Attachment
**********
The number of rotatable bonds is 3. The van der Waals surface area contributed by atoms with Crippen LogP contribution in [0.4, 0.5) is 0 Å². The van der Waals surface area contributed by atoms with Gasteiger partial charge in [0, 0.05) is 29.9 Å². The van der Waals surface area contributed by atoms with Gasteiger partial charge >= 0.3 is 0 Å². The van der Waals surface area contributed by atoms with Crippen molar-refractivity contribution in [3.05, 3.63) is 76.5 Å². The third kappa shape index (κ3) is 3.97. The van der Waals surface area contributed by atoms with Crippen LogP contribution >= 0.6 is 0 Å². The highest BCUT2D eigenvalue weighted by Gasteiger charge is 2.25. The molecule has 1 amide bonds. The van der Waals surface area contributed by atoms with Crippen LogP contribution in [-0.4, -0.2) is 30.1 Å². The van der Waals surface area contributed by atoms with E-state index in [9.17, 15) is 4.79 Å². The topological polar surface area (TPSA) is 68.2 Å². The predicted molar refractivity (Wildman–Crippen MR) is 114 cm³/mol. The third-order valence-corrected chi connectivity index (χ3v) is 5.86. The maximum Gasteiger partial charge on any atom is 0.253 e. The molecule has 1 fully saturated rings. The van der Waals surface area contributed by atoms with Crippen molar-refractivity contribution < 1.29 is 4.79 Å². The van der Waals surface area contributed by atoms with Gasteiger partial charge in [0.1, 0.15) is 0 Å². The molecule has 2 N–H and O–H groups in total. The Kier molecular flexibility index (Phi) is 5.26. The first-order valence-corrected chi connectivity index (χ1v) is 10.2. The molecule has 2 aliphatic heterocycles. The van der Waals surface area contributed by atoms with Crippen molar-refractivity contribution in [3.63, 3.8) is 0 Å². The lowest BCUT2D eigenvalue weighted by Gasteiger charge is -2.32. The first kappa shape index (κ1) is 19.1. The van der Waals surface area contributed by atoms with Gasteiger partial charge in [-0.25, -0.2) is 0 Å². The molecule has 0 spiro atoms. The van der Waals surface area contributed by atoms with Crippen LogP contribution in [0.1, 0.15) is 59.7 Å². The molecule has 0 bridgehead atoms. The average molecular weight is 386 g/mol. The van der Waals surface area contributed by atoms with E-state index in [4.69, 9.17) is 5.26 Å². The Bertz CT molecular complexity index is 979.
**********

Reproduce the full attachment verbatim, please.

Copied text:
The number of rotatable bonds is 3. The van der Waals surface area contributed by atoms with Crippen LogP contribution in [0.4, 0.5) is 0 Å². The van der Waals surface area contributed by atoms with Gasteiger partial charge in [0, 0.05) is 29.9 Å². The van der Waals surface area contributed by atoms with Gasteiger partial charge >= 0.3 is 0 Å². The van der Waals surface area contributed by atoms with Crippen molar-refractivity contribution in [3.05, 3.63) is 76.5 Å². The third kappa shape index (κ3) is 3.97. The van der Waals surface area contributed by atoms with Crippen LogP contribution >= 0.6 is 0 Å². The highest BCUT2D eigenvalue weighted by Gasteiger charge is 2.25. The molecule has 1 amide bonds. The van der Waals surface area contributed by atoms with Crippen LogP contribution in [-0.4, -0.2) is 30.1 Å². The van der Waals surface area contributed by atoms with E-state index in [9.17, 15) is 4.79 Å². The topological polar surface area (TPSA) is 68.2 Å². The predicted molar refractivity (Wildman–Crippen MR) is 114 cm³/mol. The third-order valence-corrected chi connectivity index (χ3v) is 5.86. The maximum Gasteiger partial charge on any atom is 0.253 e. The molecule has 1 fully saturated rings. The van der Waals surface area contributed by atoms with Crippen molar-refractivity contribution < 1.29 is 4.79 Å². The van der Waals surface area contributed by atoms with Gasteiger partial charge in [0.1, 0.15) is 0 Å². The molecule has 2 N–H and O–H groups in total. The Kier molecular flexibility index (Phi) is 5.26. The first-order valence-corrected chi connectivity index (χ1v) is 10.2. The molecule has 2 aliphatic heterocycles. The van der Waals surface area contributed by atoms with Crippen molar-refractivity contribution in [3.63, 3.8) is 0 Å². The lowest BCUT2D eigenvalue weighted by Gasteiger charge is -2.32. The first kappa shape index (κ1) is 19.1. The van der Waals surface area contributed by atoms with Gasteiger partial charge in [-0.25, -0.2) is 0 Å². The molecule has 0 spiro atoms. The van der Waals surface area contributed by atoms with Crippen LogP contribution in [0.1, 0.15) is 59.7 Å². The molecule has 0 bridgehead atoms. The average molecular weight is 386 g/mol. The van der Waals surface area contributed by atoms with E-state index in [4.69, 9.17) is 5.26 Å². The Bertz CT molecular complexity index is 979.